Part of what makes Willis’ narrow focus interesting is how closely her dedication to a handful of artists and albums is tied to her own development through the years. The collection provides a vital portrait of the rock writer as a real person, a person who is growing and actually experiencing a life enhanced by her love for her record collection. Her daughter helped collect the pieces, and although her birth came near the end of Willis’ rock writing career, you can sense that the author of these pieces has it in her to raise a kid. It’s a nice change of pace from the Cries From His Mother’s Basement or Everything You Had No Business Knowing vibe too easily gained from an immersion in any work or collection of rock criticism.

In a chapter in which she admits to Creedence Clearwater Revival surpassing the mighty Stones as her favorite group at the moment, Willis talks about her practice of dancing to records as part of her review process. I thought that was cool, and I really appreciated her daughter’s inclusion of a photo of her doing this.

Dancing With Herself


  10 Responses to “Summer Rock Reading: Out of the Vinyl Deeps

  1. ladymisskirroyale

    This was also favorably reviewed in the NYTimes Book Review and we have been meaning to check it out. Good to know you highly recommend it.

    I’m currently reading Ben Thompson’s “Seven Years of Plenty – A handbook of irrefutable pop greatness 1991-1998.” It has some interesting chatter and some interesting theoretical concepts but is very English media focused so some of the allusions are wasted on me.

    Next up (Mr. Royale and I will be fighting over it) is the book I mentioned in another recent post, Simon Reynold’s companion book to “Rip It Up.” This one is entitled, “Totally Wired: Post-Punk Interviews and Overviews.” I’m holding out for greatness here because I like Reynold’s writing style and it covers one of my favorite periods of rock.

  2. tonyola

    I’ve read a fair amount of Robert Christgau including his essays and Consumer Guides and I have to conclude that I don’t like him very much. He has a way with words but he comes across too often as preferring to be cute and glib over being constructive in his criticisms. Also, his self-professed liberal leanings seem to be variable. If an artist he likes says something sexist or otherwise non-PC, his attitude is “well, it’s tough but…”. However, let it be an artist he doesn’t like and he comes down like a ton of bricks for the slightest infraction.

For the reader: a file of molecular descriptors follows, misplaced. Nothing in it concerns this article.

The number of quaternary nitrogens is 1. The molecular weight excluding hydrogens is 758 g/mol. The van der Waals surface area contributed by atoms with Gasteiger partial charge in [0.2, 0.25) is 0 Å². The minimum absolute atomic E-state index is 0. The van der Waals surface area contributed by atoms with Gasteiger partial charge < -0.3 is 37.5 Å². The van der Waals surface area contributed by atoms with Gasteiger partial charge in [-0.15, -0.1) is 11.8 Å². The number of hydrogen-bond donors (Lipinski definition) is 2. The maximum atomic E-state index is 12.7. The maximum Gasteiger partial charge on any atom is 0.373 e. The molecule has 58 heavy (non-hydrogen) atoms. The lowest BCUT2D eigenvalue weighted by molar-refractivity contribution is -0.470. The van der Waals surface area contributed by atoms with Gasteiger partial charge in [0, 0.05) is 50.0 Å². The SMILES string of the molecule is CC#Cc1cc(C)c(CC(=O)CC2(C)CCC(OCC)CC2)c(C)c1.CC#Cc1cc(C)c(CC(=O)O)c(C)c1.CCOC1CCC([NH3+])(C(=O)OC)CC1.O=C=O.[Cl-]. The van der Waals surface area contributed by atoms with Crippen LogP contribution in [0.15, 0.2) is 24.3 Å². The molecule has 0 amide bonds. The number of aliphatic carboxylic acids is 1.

3. Mr. Mod — Sasha’s not woman — he’s a man baby! He actually changed his name from Alexander to Sasha!

  4. misterioso

    Mod, you are certainly not alone in your regard for John Wesley Harding. (I, for one, rank it very highly, if not in the first rank of his records than very close.) While I cannot speak from having been aware at the time, I can speak as one who has read far too much Dylan lit and crit: and certainly my understanding is that JWH was seen as a major event at the time of its release, and taking the often dubious “influence” approach, I would say it was profoundly influential in that it very much spurred the “back to roots” approach that many others would essay in the following couple of years. (The Stones’ Beggars Banquet and the Beatles White Album [sort of] and attempted Get Back being two of the highest profile, and obviously the first two Band lps as well.) For some reason JWH does not seem to be much beloved; but it is not, I guess, a lovable record: it is cold, very carefully thought out, and really quite strange in many ways. “If you cannot bring good news then don’t bring any.” Indeed.

    I have never been much of a fan of Willis’s writing–the little I have encountered–but had seen the book in the store (yeah, a book store) and will at least find it in a library.

  5. This is encouraging to read. I don’t have enough Dylan-loving friends in my daily circle, but E. Plurbie doesn’t get my love for that album. I can’t recall if I’ve discussed it with chickenfrank’s mate.She loves Dylan too.

  6. 2000 Man

    I haven’t seen that one, but I’ve been getting most of my Rock Reads from Half Price Books lately, so they’re not this summer’s smashes. They’re cheap and fun, though! My favorite one for vacations this spring/summer has been Rolling Stone’s Alt Rock A Rama, which is just lists and essays about all sorts of Rock that’s not generally played on Clear Channel stations. It’s from 96, so it’s pretty old, but a lot of the stuff in it is easily found in used record stores, cheap.

    I do have that book, I Hate New Music that was brought up here recently. The author has one problem – he doesn’t hate new music. He does however, like some of the shittiest Classic Rock bands that ever existed. I’ll have to check out Willis’ book, though. Any Stones fan is okay in my book.

  7. Just finished: You Never Give Me Your Money by Peter Dodgett – a book on the post-breakup Beatles financial morass

    Just Started: The Daily Adventures if Mixerman by Mixerman – recommended by my son Seth

    On Deck: A book about the making of London Calling lent to me by Townsman Chickenfrank

  8. BigSteve

    I was only 14 when JWH came out, and I hadn’t caught on to Dylan yet. It certainly became one of my favorites when I got it a couple of years later, and it still is. My circle of friends were onboard, but I believe many people were mystified by it. Remember that Dylan’s lyrical style before the accident was typically very wordy — long lines and images coming out in a rush. JWH by contrast has those short four line verses and the style is more gnomic.

    The musical accompaniment is very minimal too, and that threw a lot of people as well. I can’t help but think how cool the album might have been with The Band backing him up. Can you imagine them on Dear Landlord?

  9. hrrundivbakshi

    Just picked up: “Berry, Me and Motown” by Raynoma Gordy Singleton. A tell-all that will finally give me the ammo I need to tear down the Motown myth around here.